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Invader abundance and contraction of niche breadth during replacement of a native gammarid amphipod

Citation

Montgomery, Ian (2022), Invader abundance and contraction of niche breadth during replacement of a native gammarid amphipod, Dryad, Dataset, https://doi.org/10.5061/dryad.j9kd51cdz

Abstract

The introduction of non-native species to new locations is a growing global phenomenon with major negative effects on native species and biodiversity. Such introductions potentially bring competitors into contact leading to partial or total species replacements. This creates an opportunity to study novel species interactions as they occur, with the potential to address the strength of inter- and intraspecific interactions, most notably competition. Such potential has often not been realized, however, due to the difficulties inherent in detecting rapid and spatially expansive species interactions under natural field conditions. The invasive amphipod crustacean Gammarus pulex has replaced a native species, Gammarus duebeni celticus, in river and lake systems across Europe. This replacement process is at least partially driven by differential parasitism, cannibalism and intraguild predation, but the role of interspecific competition has yet to be resolved. Here, we examine how abundance of an invasive species may affect spatial niche breadth of a native congeneric species. We base our analyses of niche breadth on ordination and factor analysis of biological community and physical parameters, respectively, constituting a summative, multidimensional approach to niche breadth along environmental gradients. Results derived from biological and environmental niche criteria were consistent, although interspecific effects were stronger using the biological niche approach. We show that the niche breadth of the native species is constrained as abundance of the invader increases, but the converse effect does not occur. We conclude that the interaction between invasive G. pulex and native G. d. celticus under natural conditions is consistent with strong interspecific competition whereby a native, weaker competitor is replaced by a superior invasive competitor. This study indicates a strong role of interspecific competition, alongside other known interactions such as differential intraguild predation, in rapid and expansive species replacements following biological invasions.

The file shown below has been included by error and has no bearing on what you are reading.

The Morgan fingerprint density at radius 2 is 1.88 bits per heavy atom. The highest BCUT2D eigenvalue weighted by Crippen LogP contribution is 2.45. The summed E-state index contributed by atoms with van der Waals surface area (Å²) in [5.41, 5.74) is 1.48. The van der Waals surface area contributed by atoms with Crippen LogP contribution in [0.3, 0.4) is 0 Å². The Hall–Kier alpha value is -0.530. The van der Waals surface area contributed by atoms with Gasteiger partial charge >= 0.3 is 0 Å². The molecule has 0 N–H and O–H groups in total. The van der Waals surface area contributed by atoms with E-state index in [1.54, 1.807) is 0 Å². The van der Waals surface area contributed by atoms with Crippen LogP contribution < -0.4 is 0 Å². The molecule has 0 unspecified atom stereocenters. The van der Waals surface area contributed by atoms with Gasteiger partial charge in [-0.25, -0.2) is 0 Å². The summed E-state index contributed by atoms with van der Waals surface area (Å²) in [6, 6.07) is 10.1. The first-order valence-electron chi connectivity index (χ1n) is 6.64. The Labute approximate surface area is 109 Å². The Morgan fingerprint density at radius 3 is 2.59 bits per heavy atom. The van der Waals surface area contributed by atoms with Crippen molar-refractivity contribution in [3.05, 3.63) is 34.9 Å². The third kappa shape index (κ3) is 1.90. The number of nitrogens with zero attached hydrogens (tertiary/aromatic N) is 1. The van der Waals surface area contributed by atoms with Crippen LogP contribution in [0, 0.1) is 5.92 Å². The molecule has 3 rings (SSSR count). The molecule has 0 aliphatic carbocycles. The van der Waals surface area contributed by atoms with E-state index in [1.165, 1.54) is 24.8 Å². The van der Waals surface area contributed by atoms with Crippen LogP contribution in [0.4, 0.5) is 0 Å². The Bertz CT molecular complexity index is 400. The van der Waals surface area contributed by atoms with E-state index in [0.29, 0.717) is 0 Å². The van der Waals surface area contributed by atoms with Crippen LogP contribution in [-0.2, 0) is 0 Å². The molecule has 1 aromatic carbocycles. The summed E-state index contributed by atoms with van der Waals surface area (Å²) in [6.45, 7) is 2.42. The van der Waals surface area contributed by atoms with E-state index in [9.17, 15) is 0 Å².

Methods

26 sites with 30 samples at each site taken at 5 m intervals. Environmental variable related to river structure and surrounding habitat 780 samples in total. Identified and counted to family level except for gammarids which were identified to species and also adult/juvenile.

Funding

Natural Environment Research Council, Award: GR3/7603’A’